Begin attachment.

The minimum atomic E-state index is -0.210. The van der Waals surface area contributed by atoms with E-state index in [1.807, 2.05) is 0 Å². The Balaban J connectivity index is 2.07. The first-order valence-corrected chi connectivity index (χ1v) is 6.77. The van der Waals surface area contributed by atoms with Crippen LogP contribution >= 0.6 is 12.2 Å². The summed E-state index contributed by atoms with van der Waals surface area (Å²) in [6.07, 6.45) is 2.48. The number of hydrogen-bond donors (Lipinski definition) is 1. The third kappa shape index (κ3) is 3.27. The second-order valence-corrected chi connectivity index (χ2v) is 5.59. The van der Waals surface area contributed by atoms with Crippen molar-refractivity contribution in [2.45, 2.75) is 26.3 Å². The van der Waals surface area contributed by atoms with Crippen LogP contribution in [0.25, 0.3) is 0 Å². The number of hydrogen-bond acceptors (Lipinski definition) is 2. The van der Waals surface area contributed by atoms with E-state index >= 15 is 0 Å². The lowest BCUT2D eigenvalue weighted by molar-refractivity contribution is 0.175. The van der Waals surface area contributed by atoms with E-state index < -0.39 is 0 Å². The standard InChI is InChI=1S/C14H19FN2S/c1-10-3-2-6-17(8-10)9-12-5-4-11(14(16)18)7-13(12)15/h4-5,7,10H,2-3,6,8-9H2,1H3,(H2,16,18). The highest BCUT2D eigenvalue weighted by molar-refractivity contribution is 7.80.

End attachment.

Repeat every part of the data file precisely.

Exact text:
The minimum atomic E-state index is -0.210. The van der Waals surface area contributed by atoms with E-state index in [1.807, 2.05) is 0 Å². The Balaban J connectivity index is 2.07. The first-order valence-corrected chi connectivity index (χ1v) is 6.77. The van der Waals surface area contributed by atoms with Crippen LogP contribution >= 0.6 is 12.2 Å². The summed E-state index contributed by atoms with van der Waals surface area (Å²) in [6.07, 6.45) is 2.48. The number of hydrogen-bond donors (Lipinski definition) is 1. The third kappa shape index (κ3) is 3.27. The second-order valence-corrected chi connectivity index (χ2v) is 5.59. The van der Waals surface area contributed by atoms with Crippen molar-refractivity contribution in [2.45, 2.75) is 26.3 Å². The van der Waals surface area contributed by atoms with Crippen LogP contribution in [0.25, 0.3) is 0 Å². The number of hydrogen-bond acceptors (Lipinski definition) is 2. The van der Waals surface area contributed by atoms with E-state index >= 15 is 0 Å². The lowest BCUT2D eigenvalue weighted by molar-refractivity contribution is 0.175. The van der Waals surface area contributed by atoms with E-state index < -0.39 is 0 Å². The standard InChI is InChI=1S/C14H19FN2S/c1-10-3-2-6-17(8-10)9-12-5-4-11(14(16)18)7-13(12)15/h4-5,7,10H,2-3,6,8-9H2,1H3,(H2,16,18). The highest BCUT2D eigenvalue weighted by molar-refractivity contribution is 7.80.